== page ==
What is the best photo editing software? Photoshop has long been the benchmark against which other image editing programs are judged. So, here we put Photoshop CC and seven popular alternatives head-to-head to find out which is the best photo editing software, offering photographers the most complete package of features and ease of use along with value for money.
Photoshop CS has long been regarded as the world’s best photo editing software, and the yardstick for all other photo editors.
But the market has changed. Photographers don’t just need image-manipulation tools any more, they also need programs that can organise, search and share an ever-growing library of photos.
And as more and more of us shoot RAW files, the quality of the RAW conversion process and the tools you can bring to bear become ever more important.
SEE MORE: 7 things you didn’t know about RAW
Even though Photoshop might still be the best photo editing software, an image editor in itself may not be enough for the things we want to do with our photos today.
So we’ve rounded up eight different image editing tools to cover all these different jobs, from regular photo editors to image cataloguing specialists like Lightroom and all-out RAW converters like DxO Optics Pro.
What’s becoming increasingly obvious, though, is that one program alone may not be enough, and you may find you need to use two, or maybe even three, to get all the features you need.
Photoshop is not enough
For example, Photoshop is brilliant at image editing, but offers no tools at all for organising, searching and collating your photos.
You can use Adobe Bridge, but that’s really just a file browsing tool, and relies on users creating a rigid folder-based filing system.
The larger your image collections become, and the more you want to find, use and share your photos in different ways, the more difficult it becomes to use folders alone. That’s why many photographers use Lightroom alongside Photoshop.
Lightroom tackles the complex image management jobs that Photoshop is not designed for and makes light work of day to day enhancements and RAW files, while Photoshop takes care of the advanced image editing tasks that Lightroom can’t do.
It’s no accident that Adobe is bundling both together in its current subscription-based Creative Cloud Photography plan. They complement each other perfectly and, in many ways, they belong together.
Photoshop Elements is a more complete package, coming with its own Organizer app to look after your photo collection. But it is designed for amateurs and enthusiasts in a way that’s very obvious and sometimes a little irritating.
It does have limitations for more advanced work, and while once it cost a fraction of the price you paid for Photoshop, the gap is now effectively very narrow indeed.
Lightroom does not have the image cataloguing/RAW conversion market to itself.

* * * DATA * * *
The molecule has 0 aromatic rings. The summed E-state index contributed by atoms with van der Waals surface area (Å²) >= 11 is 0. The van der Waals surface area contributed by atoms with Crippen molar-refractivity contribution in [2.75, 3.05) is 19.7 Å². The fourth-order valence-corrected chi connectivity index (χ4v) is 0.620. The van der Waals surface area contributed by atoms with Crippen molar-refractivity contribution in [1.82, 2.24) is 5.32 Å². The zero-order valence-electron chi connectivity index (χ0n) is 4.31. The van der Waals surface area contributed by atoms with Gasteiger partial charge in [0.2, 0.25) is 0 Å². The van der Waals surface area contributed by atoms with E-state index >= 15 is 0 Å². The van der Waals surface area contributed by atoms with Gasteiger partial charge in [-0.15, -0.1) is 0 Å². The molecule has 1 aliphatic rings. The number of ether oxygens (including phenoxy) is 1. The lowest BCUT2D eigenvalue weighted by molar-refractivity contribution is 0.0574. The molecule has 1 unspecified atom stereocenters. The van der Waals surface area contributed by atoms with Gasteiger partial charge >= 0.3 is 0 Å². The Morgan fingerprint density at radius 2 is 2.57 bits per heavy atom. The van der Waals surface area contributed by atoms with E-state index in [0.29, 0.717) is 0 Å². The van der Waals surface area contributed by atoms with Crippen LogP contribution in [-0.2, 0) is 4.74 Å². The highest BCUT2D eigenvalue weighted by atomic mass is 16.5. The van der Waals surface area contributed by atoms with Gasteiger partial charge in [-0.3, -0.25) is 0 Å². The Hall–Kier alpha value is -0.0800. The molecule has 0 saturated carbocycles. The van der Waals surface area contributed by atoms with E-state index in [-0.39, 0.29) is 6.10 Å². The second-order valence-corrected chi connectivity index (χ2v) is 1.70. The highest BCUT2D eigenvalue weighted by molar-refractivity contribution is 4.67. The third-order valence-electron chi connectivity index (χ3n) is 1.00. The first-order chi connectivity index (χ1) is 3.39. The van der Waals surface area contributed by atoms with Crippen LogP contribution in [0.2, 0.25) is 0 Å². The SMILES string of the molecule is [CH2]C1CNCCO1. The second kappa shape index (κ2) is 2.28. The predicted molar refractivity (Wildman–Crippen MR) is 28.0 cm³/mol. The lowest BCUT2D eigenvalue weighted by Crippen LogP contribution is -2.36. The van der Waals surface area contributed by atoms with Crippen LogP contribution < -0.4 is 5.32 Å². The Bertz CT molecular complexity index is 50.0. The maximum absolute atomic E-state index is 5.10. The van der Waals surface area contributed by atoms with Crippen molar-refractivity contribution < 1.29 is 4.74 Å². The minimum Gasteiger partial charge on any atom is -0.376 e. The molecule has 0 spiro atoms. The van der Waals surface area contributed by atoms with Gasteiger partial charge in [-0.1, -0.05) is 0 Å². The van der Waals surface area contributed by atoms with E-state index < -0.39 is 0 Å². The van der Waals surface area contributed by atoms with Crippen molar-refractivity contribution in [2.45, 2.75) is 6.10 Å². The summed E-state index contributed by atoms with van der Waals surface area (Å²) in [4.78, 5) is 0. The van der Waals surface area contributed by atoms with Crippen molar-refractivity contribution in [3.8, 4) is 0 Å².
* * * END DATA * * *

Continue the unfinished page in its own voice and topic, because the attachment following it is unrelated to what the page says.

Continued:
Cyberlink PhotoDirector 6 offers many of the same tools but with a more amateur-orientated twist, while Capture One Pro 8 is bearing down on Lightroom from the professional end of the market, with its own image cataloguing tools and a highly competitive set of RAW image adjustments.
It’s actually very interesting to compare the results from these different RAW conversion tools.
Adobe Camera Raw, as used by Photoshop and Lightroom, is by far the best-known and most widely-used RAW converter. But that doesn’t mean it’s the best.
DxO Optics Pro takes RAW conversion quality to the extreme, using lab-developed camera and lens profiles and constantly-developing raw conversion technology to deliver results you may not have realised your camera is capable of.
Old software versus the newcomers
Digital imaging is going through some exciting times, with higher-resolution sensors, sophisticated software lens corrections and advances in RAW data conversion and noise reduction.
So where does this leave old favourites like Corel PaintShop Pro and Serif PhotoPlus?
Both have proved highly popular with PC owners looking for lower-cost photo editing solutions, but times are changing.
And let’s not leave Photoshop Elements out of this either, because it’s another very traditional application in its approach.
So, which photo editing software is ahead of the curve, and which is just trading on past glories? And can any of them topple the mighty Adobe Photoshop from its perch?
We test Photoshop CC and 7 alternatives in a bid to find out…
PAGE 1: Why you might want a Photoshop alternative
PAGE 2: Adobe Photoshop CC 2014 review
PAGE 3: Adobe Photoshop Elements 13 review
PAGE 4: Adobe Photoshop Lightroom 5 review
PAGE 5: Corel PaintShop Pro X7 review
PAGE 6: CyberLink PhotoDirector 6 review
PAGE 7: DxO Optics Pro 10 review
PAGE 8: Phase One Capture One Pro 8 review
PAGE 9: Serif PhotoPlus X7 review
PAGE 10: Verdict & How we tested this photo editing software
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